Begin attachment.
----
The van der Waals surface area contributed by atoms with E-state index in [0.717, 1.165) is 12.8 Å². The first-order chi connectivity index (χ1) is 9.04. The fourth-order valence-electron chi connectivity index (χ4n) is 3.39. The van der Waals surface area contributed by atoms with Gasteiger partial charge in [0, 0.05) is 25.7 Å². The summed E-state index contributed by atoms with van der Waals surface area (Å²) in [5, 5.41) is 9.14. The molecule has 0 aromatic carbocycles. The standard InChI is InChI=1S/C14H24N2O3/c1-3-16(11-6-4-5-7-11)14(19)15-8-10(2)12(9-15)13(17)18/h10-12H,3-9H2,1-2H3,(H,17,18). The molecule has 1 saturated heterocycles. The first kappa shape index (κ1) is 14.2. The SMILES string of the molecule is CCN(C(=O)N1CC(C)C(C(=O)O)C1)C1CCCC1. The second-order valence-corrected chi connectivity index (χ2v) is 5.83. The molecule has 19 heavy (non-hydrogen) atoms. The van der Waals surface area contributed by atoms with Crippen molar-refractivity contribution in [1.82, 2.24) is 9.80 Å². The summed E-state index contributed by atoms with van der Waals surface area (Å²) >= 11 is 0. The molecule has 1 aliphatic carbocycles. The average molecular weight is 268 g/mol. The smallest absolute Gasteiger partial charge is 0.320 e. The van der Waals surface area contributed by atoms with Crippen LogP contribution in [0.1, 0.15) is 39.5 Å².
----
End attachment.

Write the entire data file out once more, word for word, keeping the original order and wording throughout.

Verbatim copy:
The van der Waals surface area contributed by atoms with E-state index in [0.717, 1.165) is 12.8 Å². The first-order chi connectivity index (χ1) is 9.04. The fourth-order valence-electron chi connectivity index (χ4n) is 3.39. The van der Waals surface area contributed by atoms with Gasteiger partial charge in [0, 0.05) is 25.7 Å². The summed E-state index contributed by atoms with van der Waals surface area (Å²) in [5, 5.41) is 9.14. The molecule has 0 aromatic carbocycles. The standard InChI is InChI=1S/C14H24N2O3/c1-3-16(11-6-4-5-7-11)14(19)15-8-10(2)12(9-15)13(17)18/h10-12H,3-9H2,1-2H3,(H,17,18). The molecule has 1 saturated heterocycles. The first kappa shape index (κ1) is 14.2. The SMILES string of the molecule is CCN(C(=O)N1CC(C)C(C(=O)O)C1)C1CCCC1. The second-order valence-corrected chi connectivity index (χ2v) is 5.83. The molecule has 19 heavy (non-hydrogen) atoms. The van der Waals surface area contributed by atoms with Crippen molar-refractivity contribution in [1.82, 2.24) is 9.80 Å². The summed E-state index contributed by atoms with van der Waals surface area (Å²) >= 11 is 0. The molecule has 1 aliphatic carbocycles. The average molecular weight is 268 g/mol. The smallest absolute Gasteiger partial charge is 0.320 e. The van der Waals surface area contributed by atoms with Crippen LogP contribution in [0.1, 0.15) is 39.5 Å².